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*You wrote a road map which was called “Disarming, Demobilizing and Reintegrating the PKK” before the peace process started. During the past years many times you have been in Ankara, Diyarbakir and Erbil. How do you see the peace process?

It is very frugal. The AKP government has not taken any necessary steps to give Kurds political and cultural rights. And President Erdogan uses it as an inflammatory language referring PKK as a terror group. If Turkey is serious about a peace process, it has to take meaningful steps to provide the democratic autonomy. If it is not serious, then there is a real risk of renewed arm and violent at conflict, which is not in the interest of Turkey or the Kurds.

I support political dialogue. However, today there is no peace and there is no process. President Erdogan is wasting a historic opportunity to fully and finally resolve the Kurdish question.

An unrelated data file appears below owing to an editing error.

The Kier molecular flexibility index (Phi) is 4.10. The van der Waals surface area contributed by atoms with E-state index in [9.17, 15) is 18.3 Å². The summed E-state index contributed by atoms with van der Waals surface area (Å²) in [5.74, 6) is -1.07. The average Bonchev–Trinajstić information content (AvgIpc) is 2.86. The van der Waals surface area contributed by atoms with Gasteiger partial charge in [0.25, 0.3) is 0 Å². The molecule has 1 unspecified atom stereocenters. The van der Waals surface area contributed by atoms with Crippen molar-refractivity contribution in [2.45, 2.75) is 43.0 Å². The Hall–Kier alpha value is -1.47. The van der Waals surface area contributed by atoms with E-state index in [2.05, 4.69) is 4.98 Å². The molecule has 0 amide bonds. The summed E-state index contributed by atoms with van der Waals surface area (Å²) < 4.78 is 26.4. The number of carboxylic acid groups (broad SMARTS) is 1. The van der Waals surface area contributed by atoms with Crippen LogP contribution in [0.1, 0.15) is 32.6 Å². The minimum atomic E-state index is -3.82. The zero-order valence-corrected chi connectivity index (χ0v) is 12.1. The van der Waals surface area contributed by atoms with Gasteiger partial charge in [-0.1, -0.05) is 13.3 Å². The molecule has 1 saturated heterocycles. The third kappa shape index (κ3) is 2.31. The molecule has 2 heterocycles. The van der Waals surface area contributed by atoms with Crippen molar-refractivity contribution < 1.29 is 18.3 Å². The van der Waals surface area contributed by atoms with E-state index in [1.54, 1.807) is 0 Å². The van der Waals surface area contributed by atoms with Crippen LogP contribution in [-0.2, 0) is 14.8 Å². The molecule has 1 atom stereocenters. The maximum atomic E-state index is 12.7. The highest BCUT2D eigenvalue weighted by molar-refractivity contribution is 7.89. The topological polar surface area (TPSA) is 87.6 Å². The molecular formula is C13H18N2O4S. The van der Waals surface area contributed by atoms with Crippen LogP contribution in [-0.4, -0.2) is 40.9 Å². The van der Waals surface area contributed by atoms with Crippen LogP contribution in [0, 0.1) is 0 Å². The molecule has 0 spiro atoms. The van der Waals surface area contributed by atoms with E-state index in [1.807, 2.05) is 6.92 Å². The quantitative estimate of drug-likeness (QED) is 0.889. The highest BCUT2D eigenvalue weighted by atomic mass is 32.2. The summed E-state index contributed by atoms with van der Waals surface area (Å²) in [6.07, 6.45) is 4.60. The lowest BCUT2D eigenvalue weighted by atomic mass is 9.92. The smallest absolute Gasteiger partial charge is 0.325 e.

*Can the AKP solve the Kurdish Issue? Are you optimistic for peace between the Kurds and the Turks?

Yes, the AKP can solve the problem. But it must act with principle and commitment to peace. Playing political games with the peace process will merely antagonize Kurds in Turkey and re-radicalize the PKK.

*What about the friendship of Ankara and Erbil? How can this friendship help the peace process?

Ankara and Erbil developed a strategic partnership. However, Turkey proved to be a fair weather friend. When ISIS attacked Kurdistan, envoys appealed to Turkey for help. They were rejected. First, because Turkey was about to have presidential elections, and second, because of Turkish hostages. Turkey still refuses the coalition to use Encirlik Air Force Base for air strikes against ISIS. The jihadi highway from Turkey to Syria is still operating, despite Erdogan’s claims that the border is sealed.